When I started asking questions in the early 1970s I discovered that my concern was shared by other Muslims at all levels of society, from master masons to Government Ministers, though not necessarily for the same reasons.
At one end of the scale, the fervent believer saw architecture as an expression of his Faith. At the other stood the individual who had no faith, but was of Islamic extraction. This person discerned a continuity in the culture of the Islamic society in which he lived, and wished what was being built to be compatible with that culture. The link between these two opposites was always the desire to change direction and to cease going forward blindly.
Gradually, I realised how essential it was to make the issues publicly understood and to foster the appreciation that there were choices available. This left a further question begging, namely how to select between the choices. We ran straight up against the whole issue of educating the people who influence the built environment so that they would view architectural problems in the light of new and different aesthetic, cultural, historical and economic factors, as well as practical ones.
The more I delved into this area, the more I realised that an immense gap yawned between professional requirements and the cultural content which would enable buildings to match the inherited traditions and social demands of the Islamic world.
Furthermore, time was short. In the newly rich Muslim nations it is possible to import complete building systems, together with the skilled workforce to assemble them. If we were to create public awareness and impact the teaching of architecture with useful effect, we had to do it by the quickest means.
The Aga Khan Award for Architecture was instituted in late 1976 as a vehicle for stimulating awareness of the issues among members of the public, within the architectural profession, particularly the younger generation of architects working in Islamic countries, and amongst the widest possible spectrum of decision makers both at national and international levels. Through it I hoped to encourage an architecture which would enrich the future physical environment of the Muslim world.
A Steering Committee was set up to formulate policy and its executive arm established in Geneva. We chose Geneva because we wished the corpus of the Award to be located in a stable and neutral country. Had we chosen an Islamic location it might have given unintended geographic or political overtones to the Foundation.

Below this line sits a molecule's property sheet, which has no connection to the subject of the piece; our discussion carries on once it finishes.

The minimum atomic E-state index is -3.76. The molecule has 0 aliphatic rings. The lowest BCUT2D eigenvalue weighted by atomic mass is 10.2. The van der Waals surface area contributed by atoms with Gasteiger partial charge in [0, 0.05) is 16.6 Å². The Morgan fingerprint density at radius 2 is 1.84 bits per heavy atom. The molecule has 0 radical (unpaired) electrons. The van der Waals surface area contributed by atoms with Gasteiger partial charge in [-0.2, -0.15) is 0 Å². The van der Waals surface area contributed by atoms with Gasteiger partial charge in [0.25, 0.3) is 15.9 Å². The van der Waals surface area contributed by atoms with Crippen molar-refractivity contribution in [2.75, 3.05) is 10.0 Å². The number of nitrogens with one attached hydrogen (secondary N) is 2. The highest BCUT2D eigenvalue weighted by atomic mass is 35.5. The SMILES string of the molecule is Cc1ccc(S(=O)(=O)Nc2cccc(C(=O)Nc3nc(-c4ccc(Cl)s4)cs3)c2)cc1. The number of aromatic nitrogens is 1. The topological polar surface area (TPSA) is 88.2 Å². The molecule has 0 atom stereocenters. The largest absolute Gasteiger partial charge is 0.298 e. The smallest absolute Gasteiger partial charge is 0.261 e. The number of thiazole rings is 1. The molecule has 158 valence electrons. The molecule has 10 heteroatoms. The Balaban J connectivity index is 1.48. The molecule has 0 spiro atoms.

The process of the Award includes the surveying of buildings in all parts of the Islamic world. A network of nominators put forward projects for consideration by an independent Master Jury of internationally respected experts. Any project completed within the preceding twenty-five years is eligible, provided it has been in use for a subsequent two years. The Award itself is made every three years, the first ceremony having been at Lahore in 1980 and the second at Istanbul last September.
At the same time international Seminars and field trips have been organised dealing with a variety of themes relevant to Architectural Transformations in the Islamic World. These provide a forum where architects, planners, designers, academics, social scientists and government officials can meet and discuss in a spirit of open-mindedness. The dissemination of information, whether through seminars or publications, is of great importance.
Through this process of the Award we have endeavoured to promote confidence in the architectural languages of the peoples of Islam. By premiating projects which demonstrate excellence at all levels we have tried to encourage those responsible for construction to meet both cultural and functional needs and to seek new sources of inspiration and creativity.
This creativity involves two main components. First understanding the ethos of the Faith and sensing the way Muslims see themselves in relation to their environment. The second component is professional competence in dealing with heat, with light, with climatic extremes, with new materials, new construction techniques, new client requirements.